, , , , , , , , ,

All my life I’ve heard one particular argument against weekly communion used over and over.  You may have heard it too.  It generally goes something like this:  “If we celebrate communion every week, it will become commonplace and lose its meaning.”

I believe I could make a strong biblical case for weekly communion, but that’s not my goal in this post.  I simply want to briefly consider this particular objection.

What makes it seem like such an odd argument to me is that those who use it only apply it to communion.  I’ve never heard anyone say that if we sing or preach or pray every week, then those actions will lose their meaning.  Shouldn’t the same logic apply?  I don’t mind if you want to make a biblical argument against weekly communion, but I just can’t see how this objection holds any water.

Recently I came across an excerpt from Charles Spurgeon’s writing indicating that he found weekly communion to be both biblical, and of immense spiritual value.  His testimony was the catalyst for this post:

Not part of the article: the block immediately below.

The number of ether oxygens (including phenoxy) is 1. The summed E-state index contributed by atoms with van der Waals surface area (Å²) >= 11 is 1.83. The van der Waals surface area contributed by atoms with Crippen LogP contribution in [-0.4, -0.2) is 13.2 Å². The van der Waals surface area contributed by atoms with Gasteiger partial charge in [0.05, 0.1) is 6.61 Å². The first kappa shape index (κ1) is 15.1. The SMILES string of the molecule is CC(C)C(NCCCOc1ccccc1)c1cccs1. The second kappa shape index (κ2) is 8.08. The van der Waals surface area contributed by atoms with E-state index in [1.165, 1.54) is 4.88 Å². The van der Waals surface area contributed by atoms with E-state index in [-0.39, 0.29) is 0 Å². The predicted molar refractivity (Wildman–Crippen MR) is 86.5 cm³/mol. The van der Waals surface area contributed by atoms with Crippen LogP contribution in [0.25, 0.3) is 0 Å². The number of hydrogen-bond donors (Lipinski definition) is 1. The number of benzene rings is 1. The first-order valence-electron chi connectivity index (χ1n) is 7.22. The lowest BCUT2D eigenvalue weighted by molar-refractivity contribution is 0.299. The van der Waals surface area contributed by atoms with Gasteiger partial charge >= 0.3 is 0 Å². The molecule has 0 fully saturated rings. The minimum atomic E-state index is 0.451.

Spurgeon long held and taught that the apostolic precedents all appeared to indicate that the celebration of the sacred supper should take place each Lord’s day, and, therefore, whether at home or abroad, he always attended the communion every Sabbath if it was possible and he often bore his willing witness that the frequent participation in the holy feast increased rather than diminished its value as a constant reminder of Him who said to His disciples, ‘This do in remembrance of me.’ (HT Reformed Baptist Fellowship)

I would have to agree.  I can’t think of a single good reason not to remember Christ (Luke 22: 17-20) and proclaim his death (1 Corinthians 11:26) every week, which–based on those two passages–is the very purpose of celebrating communion.